We all look at ourselves in the mirror. We all twist and turn, sucking in our stomachs, pushing at our bodies here and there, thinking, it could be a little better. Some of us do something about that feeling. But what if no matter what you did, you never saw anything change. What if that voice that told you to suck in your stomach told you to stop eating? All the time. That’s HUNGER.
According to Booklist:
Seventeen-year-old Lisabeth is fighting a series of demons the only way she knows how: by refusing to eat. Her cold, acerbic mother; distant father; and friends who disapprove of her and each other all trigger her inner Thin Voice, which derides food, confirms her fatness, and shames her into the control necessary to reject food. As she sinks deeper into anorexia, she summons Death, one of the Four Horsemen of the Apocalypse, who in turn assigns her a black steed and a scale and transforms her into Famine, another of the Four Horsemen. Kessler has written an unusual allegory about eating disorders, one that works on several levels. As Lisabeth gallops across the world, she witnesses examples of both gluttony and starvation. Using her newfound power, she combats famine, visits horror upon the privileged, and strives to bring balance to the world, all while ignoring the need for balance in her own life. Kessler offers a refreshingly new approach to the YA eating-disorder genre that reinforces the difficulty of conquering these diseases. Grades 7-10. –Frances Bradburn
HUNGER is a great book. You know those books that get better toward the middle and then are awesome at the end? That’s not HUNGER. It was awesome the whole way through, and a large portion of that has to do with the deftly handled characterization, so let’s look at that first.
Character/s: Lisabeth Lewis is a character you automatically sympathize with from the moment you start the book. After following her so intimately throughout the book, not only seeing things through her eyes but through the eyes of the Rider Famine, it’s impossible not to feel a kinship with her and her journey. She goes from being fragile and lost and confused to being undeniably strong and knowing so much more about herself and the world as a whole. I don’t think I’ve ever read a book where the main character matured so much and in such a natural way. Kessler renders a character that is born of a real person and real situations—I found out that this was the literal truth, once I read the afterword in HUNGER. And it shows, making the book unbelievably poignant. Lisa, however, isn’t the only character that held such a weight throughout the novel. In their own ways—from the considerate, albeit trodden Mr. Lewis to Lisa’s boyfriend James—all of the characters had that significance about them. Even Suzanne, the character that we saw the least in the story was an important element—standing as the first person to notice that Lisa needed help. I loved that not one of the characters in Lisa’s life blamed her for her disorder. It was in no way her fault and I think that’s a crucial message about eating disorders.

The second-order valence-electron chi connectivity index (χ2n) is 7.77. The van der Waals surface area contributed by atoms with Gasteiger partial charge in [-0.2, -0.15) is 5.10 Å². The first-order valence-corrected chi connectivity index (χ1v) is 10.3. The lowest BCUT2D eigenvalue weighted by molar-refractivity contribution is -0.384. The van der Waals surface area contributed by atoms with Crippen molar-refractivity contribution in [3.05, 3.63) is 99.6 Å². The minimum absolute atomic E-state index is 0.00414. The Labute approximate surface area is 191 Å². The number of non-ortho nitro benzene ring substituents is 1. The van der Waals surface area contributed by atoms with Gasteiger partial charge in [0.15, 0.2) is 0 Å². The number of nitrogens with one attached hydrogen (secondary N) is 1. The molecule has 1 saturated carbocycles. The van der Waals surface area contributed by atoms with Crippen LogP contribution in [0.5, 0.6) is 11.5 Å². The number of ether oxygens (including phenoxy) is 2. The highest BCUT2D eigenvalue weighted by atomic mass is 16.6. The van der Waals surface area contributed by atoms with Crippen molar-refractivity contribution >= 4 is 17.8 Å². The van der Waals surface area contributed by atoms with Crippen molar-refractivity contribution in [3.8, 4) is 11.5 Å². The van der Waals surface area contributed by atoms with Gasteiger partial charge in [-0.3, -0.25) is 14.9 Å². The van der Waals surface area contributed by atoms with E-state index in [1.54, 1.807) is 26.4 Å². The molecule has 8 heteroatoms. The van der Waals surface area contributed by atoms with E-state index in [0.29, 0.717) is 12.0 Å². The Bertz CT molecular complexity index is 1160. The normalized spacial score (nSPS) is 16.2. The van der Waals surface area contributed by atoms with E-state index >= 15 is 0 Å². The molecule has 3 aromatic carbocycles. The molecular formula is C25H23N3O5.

Style: HUNGER was filled with important messages, but it was through Kessler’s simple, straightforward and unabashedly honest style that those messages made such an impact. In no way did Kessler ever look away from the hard truths of eating disorders or the nature of people in general. She was candid and I appreciated that even when what I was reading made me cringe. But I felt that if she could write it, if people could live, I could damn well read every word. And I did, hungrily (I thank you). Kessler’s wordings were in no way decorative, but she created a very elaborate world with levels and layers that you want to continue to peel away, even if it stings a little. Because you know after you feel better, it’ll be worth it.
Plot: The plot of HUNGER wasn’t very extensive. That is to say, it followed the theme of the book in its simplicity. The most compelling part of it wasn’t Lisa’s treks as the Rider Famine, but her internal battle against herself. That’s where most of the action happened, and I think it worked really well. Where I was expecting epic battle of the supernatural (and I did get one of those), I got an internal struggle that kept me just a riveted and left me just as satisfied (and exhausted).
Setting: Ranging from viewing friend Tammy’s bathroom through the eyes of Famine to the dusty outskirts of a village that has clearly been touched by hunger, the settings in this book are as palpable as the real-life situations that are dealt with within them. Setting didn’t play a significant role throughout the book, but it was delivered effectively and I believed each new location was completely supportive of the scenes and situations.
And that’s why I give it a shining A. 90, to be exact.
If you haven’t read HUNGER yet, you need to. Get a copy here on Amazon. I’m behind (and so are you), because RAGE was out this past month of April. Let’s get caught up! Check out more about Ms. Kessler on her site here.